You've experienced the trauma of receiving your first AARP membership card in the mail, and followed that with the shock of realizing you are getting closer to retirement. Have you adequately prepared for, or even seriously thought about, your retirement years? If not, it's time to do so.
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Here are six steps to help you verify that you are on the right retirement path, or to help you get on track if you're not.
1. Start Prioritizing Expenses – As the old saying goes, if you are in a hole, the first step is to stop digging. Prioritize your expenses now and try out a more frugal lifestyle. Not only will this help you save for retirement, it assists you to assess realistically what's important to you. Start taking advantage of all discounts available to you and put that AARP card to use.
2. Plan Your Retirement Timing – How long can you handle working? It's not uncommon for retirees to become bored and re-enter the workforce. Do you plan to work part-time past retirement? (If so, be sure to check income limits to make sure you don't reduce your benefits.) Take this into account as you move on to the next steps.
3. Take Full Advantage of Retirement Accounts – 401(k)s and IRAs allow catch-up contributions after age 50. For 2014, individuals can add an extra $5,500 ($23,000 total) in contributions to a 401(k), and IRAs allow an extra $1,000 ($6,500 total). If you are not contributing to your limit, you must do so ASAP.
- Be sure the 401(k) portfolio meets your needs. If you are starting late, you can't afford to be too conservative. You need a larger ratio of stocks compared to bonds to reap generally higher returns. Hopefully, your nest egg will grow quickly in this way. Then, as you get closer to actual retirement, you’ll want to dial back the risk and rebalance more towards safety.
4. Deal With Debt – At this stage, you should be winding down debts such as mortgages and college tuition. If you have remaining debt, pay it off as soon as possible by tackling the higher interest rate debt first. It may seem like you are going in reverse, but you are saving on overall interest charges. Reduce expenses as much as possible to pay off debt without shortchanging retirement plan contributions.
5. Assess your Situation Honestly and Set Realistic Goals – The vast majority of people underestimate retirement expenses. For example, it's been projected that an average 65-year old couple will spend between $200,000 and $250,000 on collective health care costs during the balance of their lives beyond what Medicare will cover.
It's important to assess realistically your retirement expenses and income to determine the amount of money you will need for the next stage in your life. Add a large cushion for unexpected expenses – then add more. Very few people overestimate unexpected expenses.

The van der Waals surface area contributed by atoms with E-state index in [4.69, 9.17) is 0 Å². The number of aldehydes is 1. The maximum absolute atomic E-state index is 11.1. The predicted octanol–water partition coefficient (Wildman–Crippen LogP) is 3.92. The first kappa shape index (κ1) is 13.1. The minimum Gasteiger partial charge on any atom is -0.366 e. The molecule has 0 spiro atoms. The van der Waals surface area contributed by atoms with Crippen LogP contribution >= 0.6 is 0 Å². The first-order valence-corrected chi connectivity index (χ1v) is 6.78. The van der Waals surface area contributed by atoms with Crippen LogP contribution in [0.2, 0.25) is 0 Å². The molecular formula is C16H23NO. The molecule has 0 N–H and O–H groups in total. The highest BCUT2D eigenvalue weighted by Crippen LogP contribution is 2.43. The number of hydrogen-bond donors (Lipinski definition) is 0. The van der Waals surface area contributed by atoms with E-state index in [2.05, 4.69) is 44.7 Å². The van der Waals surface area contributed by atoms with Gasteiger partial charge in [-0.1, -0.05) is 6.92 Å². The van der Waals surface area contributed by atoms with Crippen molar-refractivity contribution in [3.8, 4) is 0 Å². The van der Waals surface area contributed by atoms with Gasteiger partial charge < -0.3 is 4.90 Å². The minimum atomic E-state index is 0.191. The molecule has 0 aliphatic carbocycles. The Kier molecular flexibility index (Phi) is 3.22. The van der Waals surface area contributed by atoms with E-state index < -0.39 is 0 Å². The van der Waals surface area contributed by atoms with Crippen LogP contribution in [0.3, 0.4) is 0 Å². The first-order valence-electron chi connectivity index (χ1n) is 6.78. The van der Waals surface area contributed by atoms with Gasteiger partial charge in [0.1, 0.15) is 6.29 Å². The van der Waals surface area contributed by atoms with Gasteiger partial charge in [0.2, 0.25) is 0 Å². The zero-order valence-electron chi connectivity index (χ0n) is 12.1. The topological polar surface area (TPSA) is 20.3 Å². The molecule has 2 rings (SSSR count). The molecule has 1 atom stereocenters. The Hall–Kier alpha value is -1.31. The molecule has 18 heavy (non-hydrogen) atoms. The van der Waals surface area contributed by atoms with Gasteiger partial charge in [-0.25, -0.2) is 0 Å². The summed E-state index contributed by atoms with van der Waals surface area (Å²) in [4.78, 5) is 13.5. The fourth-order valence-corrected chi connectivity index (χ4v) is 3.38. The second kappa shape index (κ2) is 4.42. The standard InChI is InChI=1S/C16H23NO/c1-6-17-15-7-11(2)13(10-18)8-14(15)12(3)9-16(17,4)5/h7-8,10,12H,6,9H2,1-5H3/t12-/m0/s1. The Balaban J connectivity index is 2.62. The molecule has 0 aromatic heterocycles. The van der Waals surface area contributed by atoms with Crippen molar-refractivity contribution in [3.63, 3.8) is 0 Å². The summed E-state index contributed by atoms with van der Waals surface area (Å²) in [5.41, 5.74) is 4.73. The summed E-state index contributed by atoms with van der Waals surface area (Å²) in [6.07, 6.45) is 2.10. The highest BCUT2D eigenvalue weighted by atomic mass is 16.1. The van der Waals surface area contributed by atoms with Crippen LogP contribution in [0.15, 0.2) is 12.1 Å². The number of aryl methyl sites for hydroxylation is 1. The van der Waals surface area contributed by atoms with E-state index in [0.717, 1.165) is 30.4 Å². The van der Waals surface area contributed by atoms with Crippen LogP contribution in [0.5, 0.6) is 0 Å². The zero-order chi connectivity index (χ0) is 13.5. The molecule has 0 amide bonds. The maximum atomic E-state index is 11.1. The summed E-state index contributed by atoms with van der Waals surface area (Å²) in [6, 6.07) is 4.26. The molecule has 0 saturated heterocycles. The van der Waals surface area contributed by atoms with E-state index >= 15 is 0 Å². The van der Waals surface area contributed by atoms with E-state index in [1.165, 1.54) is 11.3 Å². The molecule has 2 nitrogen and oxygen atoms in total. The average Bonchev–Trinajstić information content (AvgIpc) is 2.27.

Ask all the questions you can possibly think of. What is your projected Social Security benefit? Do you have investment income such as annuities? Are you planning on selling your house and downsizing, and if so, is your estimate of the proceeds realistic? Do you plan to travel extensively? Do you have expensive pastimes like golf?
Don't be afraid to tackle the hard questions, especially with regard to healthcare. What are your preferred options if you reach the point that you can't take care of yourself, or your spouse is unable to do so, because of your specialized care needs? Would long-term care insurance give you peace of mind for the cost? Are you likely to be caring for aging parents?
6. Set your retirement goals and keep them realistic - If you are starting your planning at age 50 and you wanted to retire on the French Riviera or buy a Caribbean island, it is probably too late for that. (However, if you choose to retire in a developing nation like Mexico, Costa Rica, or Belize, your money can go a lot further.) Even staying put in your current location, it is not too late to live a comfortable retirement including an active lifestyle and hobbies that you enjoy, providing you live sensibly.
It's hard to evaluate objectively your own situation, so don't be afraid to seek professional advice in planning for retirement. The initial assessment can be frightening, but having a realistic plan to follow is likely to reduce stress and help you focus on your retirement goals. With good planning and preparation in your 50's, you will reap the benefits with a relatively stress-free retirement in your 70's and beyond. But don’t forget to take care of your health so you can enjoy your retirement!
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